Together we can save lives.

The Harry Perkins Institute of Medical Research conducts innovative research into the diseases that rob us of our loved ones.

The Perkins was established in 1998 to unify Western Australian scientists in a collaborative research powerhouse. In the years since, we have grown to become one of the nation’s leading medical research centres, where a close knit team of more than 450 research and trial staff work together to defeat the major diseases that impact our community – diseases like cancer, heart disease, diabetes and rare genetic diseases.

Everyone at the Perkins is driven by a desire to keep families together for longer, but we cannot do it alone. It is thanks to support from people like you that we can continue our life-saving work. The Perkins is proof that when you put world class scientists, doctors and researchers together in state-of-the-art facilities with a culture of innovation, amazing things happen.

Research at the Perkins


The survival rates for many cancers have improved because of medical research. However, for some cancers the prognosis remains poor. We investigate these deadly cancers and those that have particular relevance for West Australians. Our researchers are learning more about our immune system, how cancers can hijack our bodies to grow and finding new and better anti-cancer treatments.  



Diabetes impacts millions of Australians and is recognised as a major public health problem and Australia’s fifth ‘national health priority area’. Perkins researchers are developing new technologies that indicate a person’s risk of developing diabetic complications, as well as working to improve diagnostics and treatments for this chronic condition.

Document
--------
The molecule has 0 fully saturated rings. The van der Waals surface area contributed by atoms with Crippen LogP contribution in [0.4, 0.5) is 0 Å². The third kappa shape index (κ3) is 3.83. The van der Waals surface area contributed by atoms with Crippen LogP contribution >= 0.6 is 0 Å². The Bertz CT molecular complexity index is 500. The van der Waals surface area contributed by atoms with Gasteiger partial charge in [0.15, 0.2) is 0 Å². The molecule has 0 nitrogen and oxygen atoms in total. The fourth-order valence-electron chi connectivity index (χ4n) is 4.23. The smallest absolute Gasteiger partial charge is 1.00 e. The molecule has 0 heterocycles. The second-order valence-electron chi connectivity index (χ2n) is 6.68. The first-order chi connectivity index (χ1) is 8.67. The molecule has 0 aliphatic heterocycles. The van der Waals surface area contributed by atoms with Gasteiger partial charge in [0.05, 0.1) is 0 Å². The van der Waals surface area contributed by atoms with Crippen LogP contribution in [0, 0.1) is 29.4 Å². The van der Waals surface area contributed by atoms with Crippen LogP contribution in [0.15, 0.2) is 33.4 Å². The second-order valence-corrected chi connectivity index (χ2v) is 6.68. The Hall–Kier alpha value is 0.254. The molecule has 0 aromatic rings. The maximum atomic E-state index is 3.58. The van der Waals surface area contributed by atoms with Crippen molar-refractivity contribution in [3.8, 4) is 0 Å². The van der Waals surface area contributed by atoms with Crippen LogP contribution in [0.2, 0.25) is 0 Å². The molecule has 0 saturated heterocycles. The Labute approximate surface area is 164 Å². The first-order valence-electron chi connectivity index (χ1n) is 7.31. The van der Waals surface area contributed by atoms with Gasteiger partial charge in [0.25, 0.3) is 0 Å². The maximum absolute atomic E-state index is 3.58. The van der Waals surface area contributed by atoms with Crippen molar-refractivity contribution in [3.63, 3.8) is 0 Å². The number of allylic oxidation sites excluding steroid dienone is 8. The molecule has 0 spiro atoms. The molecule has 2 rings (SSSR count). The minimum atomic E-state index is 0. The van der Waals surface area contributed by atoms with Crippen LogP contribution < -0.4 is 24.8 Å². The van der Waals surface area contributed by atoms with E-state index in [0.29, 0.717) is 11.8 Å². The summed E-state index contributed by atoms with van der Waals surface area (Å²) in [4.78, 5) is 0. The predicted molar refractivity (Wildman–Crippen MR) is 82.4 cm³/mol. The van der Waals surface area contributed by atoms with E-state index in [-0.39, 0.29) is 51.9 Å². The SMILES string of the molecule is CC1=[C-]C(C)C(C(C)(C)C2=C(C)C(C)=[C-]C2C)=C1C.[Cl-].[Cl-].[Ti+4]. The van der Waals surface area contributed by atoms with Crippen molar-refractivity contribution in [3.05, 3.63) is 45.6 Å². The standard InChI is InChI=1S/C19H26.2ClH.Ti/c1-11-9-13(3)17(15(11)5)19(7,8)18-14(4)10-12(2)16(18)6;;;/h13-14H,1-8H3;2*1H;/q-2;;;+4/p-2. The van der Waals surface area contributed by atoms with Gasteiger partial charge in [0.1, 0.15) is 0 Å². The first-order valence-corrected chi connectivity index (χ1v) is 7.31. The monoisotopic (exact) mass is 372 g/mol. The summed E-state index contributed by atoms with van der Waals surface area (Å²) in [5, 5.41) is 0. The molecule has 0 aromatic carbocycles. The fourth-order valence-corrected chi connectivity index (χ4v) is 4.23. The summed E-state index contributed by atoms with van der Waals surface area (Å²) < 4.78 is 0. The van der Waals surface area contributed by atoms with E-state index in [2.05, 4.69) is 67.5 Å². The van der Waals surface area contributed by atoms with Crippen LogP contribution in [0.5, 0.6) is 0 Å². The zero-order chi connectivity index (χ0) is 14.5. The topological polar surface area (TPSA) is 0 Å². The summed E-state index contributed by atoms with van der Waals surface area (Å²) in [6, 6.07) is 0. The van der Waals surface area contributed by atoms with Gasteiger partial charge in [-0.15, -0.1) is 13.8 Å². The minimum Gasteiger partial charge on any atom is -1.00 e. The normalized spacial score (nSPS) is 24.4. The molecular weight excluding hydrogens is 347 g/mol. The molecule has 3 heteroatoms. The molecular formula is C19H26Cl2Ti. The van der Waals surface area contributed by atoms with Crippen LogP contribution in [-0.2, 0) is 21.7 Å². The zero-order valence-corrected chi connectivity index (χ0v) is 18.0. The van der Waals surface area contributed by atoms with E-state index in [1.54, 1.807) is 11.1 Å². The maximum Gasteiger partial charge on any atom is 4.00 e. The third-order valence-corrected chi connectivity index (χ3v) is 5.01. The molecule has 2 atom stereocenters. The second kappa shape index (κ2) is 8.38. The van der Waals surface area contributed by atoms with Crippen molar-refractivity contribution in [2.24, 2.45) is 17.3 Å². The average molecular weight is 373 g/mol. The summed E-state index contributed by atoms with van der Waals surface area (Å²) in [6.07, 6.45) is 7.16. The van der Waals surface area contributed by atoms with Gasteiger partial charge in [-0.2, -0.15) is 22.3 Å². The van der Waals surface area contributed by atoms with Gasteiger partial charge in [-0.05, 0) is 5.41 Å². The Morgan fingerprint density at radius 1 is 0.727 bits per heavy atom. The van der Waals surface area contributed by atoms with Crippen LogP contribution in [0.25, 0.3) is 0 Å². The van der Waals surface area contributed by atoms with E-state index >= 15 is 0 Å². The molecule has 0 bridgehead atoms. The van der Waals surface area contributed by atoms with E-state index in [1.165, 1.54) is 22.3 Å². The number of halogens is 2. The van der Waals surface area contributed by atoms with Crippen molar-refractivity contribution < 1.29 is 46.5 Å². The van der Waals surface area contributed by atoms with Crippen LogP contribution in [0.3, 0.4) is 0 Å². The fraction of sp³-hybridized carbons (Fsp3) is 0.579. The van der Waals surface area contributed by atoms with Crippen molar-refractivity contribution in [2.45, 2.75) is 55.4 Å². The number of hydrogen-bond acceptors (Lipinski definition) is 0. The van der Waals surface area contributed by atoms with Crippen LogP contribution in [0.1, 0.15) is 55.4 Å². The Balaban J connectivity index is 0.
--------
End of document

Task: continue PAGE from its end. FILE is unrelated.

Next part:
Heart disease & stroke 

Cardiovascular disease (heart, stroke and blood vessel diseases) is the leading cause of death in Australia of both men and women. Despite improvements over the last few decades, it remains one of the biggest burdens on our economy. Perkins researchers are furthering the scientific understanding of vascular physiology and disease and finding better ways to prevent heart attacks in at-risk patients.  


Kidney disease 

Impaired kidney function is common, affecting up to one in six adult Australians, with one in three at risk. In most cases kidney disease is not apparent until almost all kidney function is lost. For those who progress to end stage disease, there are few options and more work is needed to improve outcomes for patients. Perkins researchers are developing groundbreaking new treatments and finding new ways to help people stay healthy following a kidney transplants  


Genetic diseases 

Genetic disease is a broad term that encompasses many diseases or conditions that are caused by a change, or mutation in a person’s DNA. Perkins researchers are investigating improved treatments for genetic muscle diseases, finding better ways to diagnose genetic diseases in people and are helping lead a major pre-pregnancy carrier screening program so couples know what diseases they are at risk of passing on to their future children.  


Mitochondrial disease 

Mitochondria are energy producing machines that are found in all human cells. Defects in mitochondrial function caused by mutations in genes that make mitochondria cause debilitating diseases for which there are no cures and treatments are difficult and limited. Perkins researchers are uncovering the genetic causes of mitochondrial dysfunctionas well as investigating the use of gene therapy and new treatments to combat mitochondrial disease.